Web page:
5. He’s not close to his brother. Paula, that’s being too kind. He thinks his brother is a fat pig raising his niece to be a fat pig, too. He makes fun of his Brother’s girlfriend and thinks she’s pathetic for wasting her time with him. I kind of thought she was wasting her time, too, but for different reasons. But we can’t pick our family, right? So, who am I to judge this relationship, I thought to myself.

6. He never hugs or kisses or tells his mother he loves her. Granted, he built a detached garage with a mother-in-law suite for her and his father. But wait! They pay him rent.

7. I couldn’t remember a single kind act he performed for anyone. Not a single one. All I could see was him being smug with strangers. He was rude to waiters and waitresses. Cocky with people in passing. He honestly did not care if people saw him as a snob. He liked being considered a snob. Why? I guess he thinks being snobbish is equivalent to being someone who deserves respect. Twisted!!

Mid-way through this list, I quickly saw that he wasn’t looking like much of a catch.

But, again, I hate to judge anyone this way. It seems so unfair and unnatural to create such a list and then base my decision to stay or go from it.

Really? It’s the best thing I did for myself!

I was putting pieces of his character together. I would eventually use this list and compare it to the many lists of narcissistic and sociopathic traits and behaviors I would stumble upon online and in books and journals in the months following my exit from the relationship.

Yes, I was focused more on him than on me at the time. I get that. But don’t we have to consider our environment and its impact on us, physically and emotionally, in order to change our environment in hopes of getting better and finding ourselves again?

I wanted and needed to be absolutely sure that I made the right decision to discard this man and that returning would never cross my mind.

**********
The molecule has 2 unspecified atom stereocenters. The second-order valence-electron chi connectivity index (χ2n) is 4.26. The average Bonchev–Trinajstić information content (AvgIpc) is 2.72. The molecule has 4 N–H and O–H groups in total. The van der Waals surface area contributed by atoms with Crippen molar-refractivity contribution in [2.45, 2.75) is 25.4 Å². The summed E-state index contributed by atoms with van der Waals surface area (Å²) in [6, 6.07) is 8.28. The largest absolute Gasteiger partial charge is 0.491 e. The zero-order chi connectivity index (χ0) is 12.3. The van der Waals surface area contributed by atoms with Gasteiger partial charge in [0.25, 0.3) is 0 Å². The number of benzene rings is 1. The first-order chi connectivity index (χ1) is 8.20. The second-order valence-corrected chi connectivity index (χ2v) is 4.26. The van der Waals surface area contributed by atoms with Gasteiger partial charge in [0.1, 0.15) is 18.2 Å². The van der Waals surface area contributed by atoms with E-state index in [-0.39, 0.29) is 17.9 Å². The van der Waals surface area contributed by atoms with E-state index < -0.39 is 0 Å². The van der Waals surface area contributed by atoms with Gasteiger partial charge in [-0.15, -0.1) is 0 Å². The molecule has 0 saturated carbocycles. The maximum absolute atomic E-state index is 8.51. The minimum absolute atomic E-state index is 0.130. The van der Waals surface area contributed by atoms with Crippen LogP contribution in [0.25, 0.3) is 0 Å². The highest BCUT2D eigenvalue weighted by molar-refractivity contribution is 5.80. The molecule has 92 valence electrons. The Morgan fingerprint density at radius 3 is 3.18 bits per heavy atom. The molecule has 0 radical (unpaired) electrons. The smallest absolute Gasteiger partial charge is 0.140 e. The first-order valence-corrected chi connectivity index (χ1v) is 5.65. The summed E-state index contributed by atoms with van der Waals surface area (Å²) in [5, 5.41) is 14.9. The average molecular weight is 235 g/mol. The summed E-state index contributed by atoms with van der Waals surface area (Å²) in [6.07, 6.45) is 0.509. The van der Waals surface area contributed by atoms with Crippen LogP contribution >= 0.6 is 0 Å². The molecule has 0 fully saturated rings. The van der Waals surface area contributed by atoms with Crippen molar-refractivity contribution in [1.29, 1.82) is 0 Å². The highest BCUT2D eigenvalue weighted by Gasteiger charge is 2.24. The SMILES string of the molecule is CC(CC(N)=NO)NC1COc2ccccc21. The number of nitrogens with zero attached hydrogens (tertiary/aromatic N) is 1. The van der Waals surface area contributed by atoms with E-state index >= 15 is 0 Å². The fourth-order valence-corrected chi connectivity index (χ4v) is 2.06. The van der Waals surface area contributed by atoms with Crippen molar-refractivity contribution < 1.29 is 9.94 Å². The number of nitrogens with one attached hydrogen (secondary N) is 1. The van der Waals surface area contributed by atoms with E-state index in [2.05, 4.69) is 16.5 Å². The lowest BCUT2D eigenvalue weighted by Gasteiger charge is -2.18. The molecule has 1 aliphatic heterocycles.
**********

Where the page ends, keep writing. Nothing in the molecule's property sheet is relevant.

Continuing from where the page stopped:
I learned through AA that one of the best paths to recovery from alcohol was to discard anyone in your life who hindered you from maintaining your sobriety.

“Who is unsupportive of me and who could potentially talk me into picking up a drink again in the future? Not necessarily bad people. Just people who don’t respect my choice to not drink.”

I looked at my mental health and well-being this way, too, and the boy hindered me from changing and growing in every area of my life.

I was not proud of the sociopath. I was not proud of myself for being associated with the sociopath.

Similarly to how I was not proud of my alcoholism or of myself under the influence of alcohol, I was not proud of my addiction to the sociopath or how I behaved under his influence.

Even after leaving, it took time and many, many struggles to rid my life, my mind and my thoughts of the sociopath’s influence. Very similar to what drug addicts experience going through detox. But mine was a mental detox, not a physical detox.

His cruel words and accusations echoed in my memory:

“Was I a whore? Was I really heartless and unworthy? Was I a piece of garbage?”

It was easier to quit drinking than it was to quit the behavior associated with the sociopath. Probably because I was under the false assumption that the sociopath and his accusations deserved to be treated with respect and consideration as if they were coming from a non-pathological human with no ill intentions.

And that was my biggest blind spot. I thought his intentions were good and meant to help me not harm me.

But there are no good intentions born from a sociopath. Their intentions are selfish-based intentions meant to destroy everyone else’s confidence so the sociopath has evidence that the rest of us are garbage just like him.

Don’t feed the monster’s pride by thinking his behavior is in the least bit respectable or tasteful. His behavior is despicable and tasteless and will insidiously take you over if you ignore your gut.

Namaste! Have a great weekend! ~Paula

My first article on Elephant Journal ~ “Letting go of perfect.”

Read the full article:
Letting go of perfect. ~Paula Carrasquillo

Letting go of perfect ~Paula Carrasquillo

source: Creative Commons by gnuckx

“Find the source of your perfectionism and open the door to your true potential.”